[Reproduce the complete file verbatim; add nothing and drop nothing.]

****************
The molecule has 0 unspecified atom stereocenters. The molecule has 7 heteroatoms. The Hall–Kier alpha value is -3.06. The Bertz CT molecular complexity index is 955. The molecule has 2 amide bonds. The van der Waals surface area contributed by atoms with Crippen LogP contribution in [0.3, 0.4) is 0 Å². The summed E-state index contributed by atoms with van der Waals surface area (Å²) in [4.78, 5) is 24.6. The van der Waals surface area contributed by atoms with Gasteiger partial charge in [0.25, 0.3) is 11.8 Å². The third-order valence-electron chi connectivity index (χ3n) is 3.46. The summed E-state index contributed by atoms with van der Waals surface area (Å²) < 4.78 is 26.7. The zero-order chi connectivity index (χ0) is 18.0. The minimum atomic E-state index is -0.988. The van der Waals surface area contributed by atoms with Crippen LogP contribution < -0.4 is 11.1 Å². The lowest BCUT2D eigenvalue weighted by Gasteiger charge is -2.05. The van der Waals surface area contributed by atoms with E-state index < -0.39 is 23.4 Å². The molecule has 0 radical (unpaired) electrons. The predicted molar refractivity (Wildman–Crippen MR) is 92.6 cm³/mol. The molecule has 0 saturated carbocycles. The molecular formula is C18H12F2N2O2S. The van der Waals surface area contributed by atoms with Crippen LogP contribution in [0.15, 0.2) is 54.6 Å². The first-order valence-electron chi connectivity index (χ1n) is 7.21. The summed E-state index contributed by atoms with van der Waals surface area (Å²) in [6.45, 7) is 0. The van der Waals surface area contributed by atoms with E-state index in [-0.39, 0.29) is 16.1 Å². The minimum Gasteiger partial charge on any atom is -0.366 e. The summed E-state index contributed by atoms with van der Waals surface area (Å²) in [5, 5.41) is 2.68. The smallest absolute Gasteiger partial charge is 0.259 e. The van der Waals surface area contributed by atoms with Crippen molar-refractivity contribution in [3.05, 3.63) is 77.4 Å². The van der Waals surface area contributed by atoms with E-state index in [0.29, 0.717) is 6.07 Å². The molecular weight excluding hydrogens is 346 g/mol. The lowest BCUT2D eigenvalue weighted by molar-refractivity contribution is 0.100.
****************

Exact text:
The molecule has 0 unspecified atom stereocenters. The molecule has 7 heteroatoms. The Hall–Kier alpha value is -3.06. The Bertz CT molecular complexity index is 955. The molecule has 2 amide bonds. The van der Waals surface area contributed by atoms with Crippen LogP contribution in [0.3, 0.4) is 0 Å². The summed E-state index contributed by atoms with van der Waals surface area (Å²) in [4.78, 5) is 24.6. The van der Waals surface area contributed by atoms with Gasteiger partial charge in [0.25, 0.3) is 11.8 Å². The third-order valence-electron chi connectivity index (χ3n) is 3.46. The summed E-state index contributed by atoms with van der Waals surface area (Å²) < 4.78 is 26.7. The zero-order chi connectivity index (χ0) is 18.0. The minimum atomic E-state index is -0.988. The van der Waals surface area contributed by atoms with Crippen LogP contribution < -0.4 is 11.1 Å². The lowest BCUT2D eigenvalue weighted by Gasteiger charge is -2.05. The van der Waals surface area contributed by atoms with E-state index < -0.39 is 23.4 Å². The molecule has 0 radical (unpaired) electrons. The predicted molar refractivity (Wildman–Crippen MR) is 92.6 cm³/mol. The molecule has 0 saturated carbocycles. The molecular formula is C18H12F2N2O2S. The van der Waals surface area contributed by atoms with Crippen LogP contribution in [0.15, 0.2) is 54.6 Å². The first-order valence-electron chi connectivity index (χ1n) is 7.21. The summed E-state index contributed by atoms with van der Waals surface area (Å²) in [6.45, 7) is 0. The van der Waals surface area contributed by atoms with E-state index in [-0.39, 0.29) is 16.1 Å². The minimum Gasteiger partial charge on any atom is -0.366 e. The summed E-state index contributed by atoms with van der Waals surface area (Å²) in [5, 5.41) is 2.68. The smallest absolute Gasteiger partial charge is 0.259 e. The van der Waals surface area contributed by atoms with Crippen molar-refractivity contribution in [3.05, 3.63) is 77.4 Å². The van der Waals surface area contributed by atoms with E-state index in [0.29, 0.717) is 6.07 Å². The molecular weight excluding hydrogens is 346 g/mol. The lowest BCUT2D eigenvalue weighted by molar-refractivity contribution is 0.100.